Helping Hands

Cameron Jordan, 9, tries out his new walker with encouragement from his mother Jessica Montez (center), Helping Hands President Taylor Ernst (right) and Hope and Believe Pediatric Therapy support staffer J.J. Dickinson.

Cameron Jordan turned heads when he walked into Lorena Elementary School last week.

He was strapped into a walker with multiple joints and wheels as he moved along. For most classmates of the 9-year-old, it was the first time they had seen him out of a wheelchair.

“At school, a lot of kids stood aside and cheered him on,” Cameron’s mother, Jessica Montez, said. “He was so proud, he was practically marching in.”

For Cameron, who has had cerebral palsy all his life, the walker will be a turning point in his development and mobility, Montez said. And the family has a Baylor University student charity to thank for making it happen.

The charity, called Helping Hands, has helped more than two dozen Waco-area families with purchasing equipment for disabilities. Early last week, its founding president, Taylor Ernst, helped deliver the walker to Cameron.

The walker cost about $16,500, and Helping Hands picked up the family’s out-of-pocket expense of about $2,100.

Ernst, a business management senior from Huntsville, said seeing Cameron try out the walker confirmed that it was a good use of the charity’s money.

“I didn’t realize how immobile Cameron actually was,” he said.

Helping Hands

Cameron Jordan, 9, gets a hug from his mother, Jessica Montez, as he tries out his new walker.

Now 90 pounds, Cameron had outgrown a more basic walker more than a year ago and was relying on a wheelchair, his mother said.

Cameron can be strapped in to his new walker, which protects him from falling as it helps him build muscles in his torso and legs.

“He’s kind of suffered without it,” Montez said. “It’s harder for him to move around now. … Right now if he spends 20 minutes in his walker he is exhausted. But having this walker, he’ll be able to build up that stamina.”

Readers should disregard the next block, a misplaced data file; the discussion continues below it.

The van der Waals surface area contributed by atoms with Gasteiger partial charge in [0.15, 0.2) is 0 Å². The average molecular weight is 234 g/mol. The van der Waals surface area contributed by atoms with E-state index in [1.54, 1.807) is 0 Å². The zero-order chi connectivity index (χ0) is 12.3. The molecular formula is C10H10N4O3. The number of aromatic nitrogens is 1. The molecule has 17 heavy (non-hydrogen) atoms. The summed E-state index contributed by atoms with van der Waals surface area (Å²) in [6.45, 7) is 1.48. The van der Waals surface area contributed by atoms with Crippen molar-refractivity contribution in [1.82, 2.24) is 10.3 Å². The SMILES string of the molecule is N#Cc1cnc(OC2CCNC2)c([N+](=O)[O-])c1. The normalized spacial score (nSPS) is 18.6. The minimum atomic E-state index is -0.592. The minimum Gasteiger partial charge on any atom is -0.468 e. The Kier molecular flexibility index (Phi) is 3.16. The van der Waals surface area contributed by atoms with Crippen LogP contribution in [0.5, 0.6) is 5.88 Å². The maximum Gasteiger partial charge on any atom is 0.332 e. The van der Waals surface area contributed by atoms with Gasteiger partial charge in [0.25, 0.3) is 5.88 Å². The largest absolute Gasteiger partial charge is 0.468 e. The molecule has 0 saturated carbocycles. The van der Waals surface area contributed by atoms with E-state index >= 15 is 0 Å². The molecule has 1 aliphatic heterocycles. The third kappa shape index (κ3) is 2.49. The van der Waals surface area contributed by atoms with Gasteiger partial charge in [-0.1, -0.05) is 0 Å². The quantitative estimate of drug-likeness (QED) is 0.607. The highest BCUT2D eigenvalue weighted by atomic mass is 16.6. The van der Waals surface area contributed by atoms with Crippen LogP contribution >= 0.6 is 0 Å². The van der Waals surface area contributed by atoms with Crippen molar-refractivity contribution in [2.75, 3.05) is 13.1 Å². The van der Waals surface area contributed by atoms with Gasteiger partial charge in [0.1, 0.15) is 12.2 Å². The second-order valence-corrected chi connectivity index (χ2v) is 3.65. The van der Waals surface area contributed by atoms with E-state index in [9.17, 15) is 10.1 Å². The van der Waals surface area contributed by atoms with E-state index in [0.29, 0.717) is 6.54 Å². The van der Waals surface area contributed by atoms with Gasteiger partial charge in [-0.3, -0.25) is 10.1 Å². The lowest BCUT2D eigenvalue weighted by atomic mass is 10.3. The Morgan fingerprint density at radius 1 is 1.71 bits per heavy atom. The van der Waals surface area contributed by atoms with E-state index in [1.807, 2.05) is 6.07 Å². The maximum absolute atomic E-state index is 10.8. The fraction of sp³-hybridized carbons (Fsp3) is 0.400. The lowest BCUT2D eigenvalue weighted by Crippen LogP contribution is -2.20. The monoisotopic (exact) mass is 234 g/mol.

Cerebral palsy is a motor disability that interferes with balance and posture and sometimes comes with intellectual disabilities. Montez said Cameron is unable to speak and is at the cognitive level of a preschooler.

Helping Hands got its start when Ernst was a freshman trying to help a fellow Baylor student with cerebral palsy. He launched a GoFundMe page to raise money for transportation equipment for his friend, then overshot his $700 goal, raising about $6,500. He realized many more people with disabilities could use a boost.

“I started thinking, if this kid is getting overlooked at Baylor, can you imagine what kids need in Waco? It’s been cool to see how God has been working throughout the community,” he said.

Ernst said he continues to raise money, and he and other group members vet the applications for funding to make sure the needs are legitimate and not affordable through insurance. He estimates that Cameron is the 28th recipient of help from the charity.

“Our only source of revenue is donors,” he said. “Really, all you have to do is post a link and picture, and if you can show (donors) that money is going to a good cause, they’ll help.”

Ernst will be graduating this year but plans to stay involved in the charity, while passing on leadership to two other Baylor students.

Helping Hands

Cameron Jordan, 9, tries out his new walker with encouragement from his mother, Jessica Montez, (right), his brother, Kaden, 11, and Baylor’s Helping Hands President Taylor Ernst (back left).

Montez said she heard about Helping Hands through employees at Hope and Believe Pediatric Therapy, the clinic where her son gets physical and occupational therapy. She said without the financial assistance, she would have struggled to pay the out-of-pocket expense for the walker, which was a crucial need.

“It’s going to be amazing for him this summer,” she said. “He’s usually stuck in wheelchair, and now he can go where he wants to go. … I just know it’s going to be so good for him physically and emotionally.”

She said Cameron is also fortunate to have a caring brother, 11-year-old Caden, as well as understanding classmates at Lorena Elementary School.

“Usually, there’s a handful of kids getting to school at the same time, and they give him a high-five,” she said.

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J.B. Smith is the the Tribune-Herald managing editor. A native of Sulphur Springs, he attended Southwestern University and joined the Tribune-Herald in 1997. He and his wife, Bethany, live in Waco and have two children.

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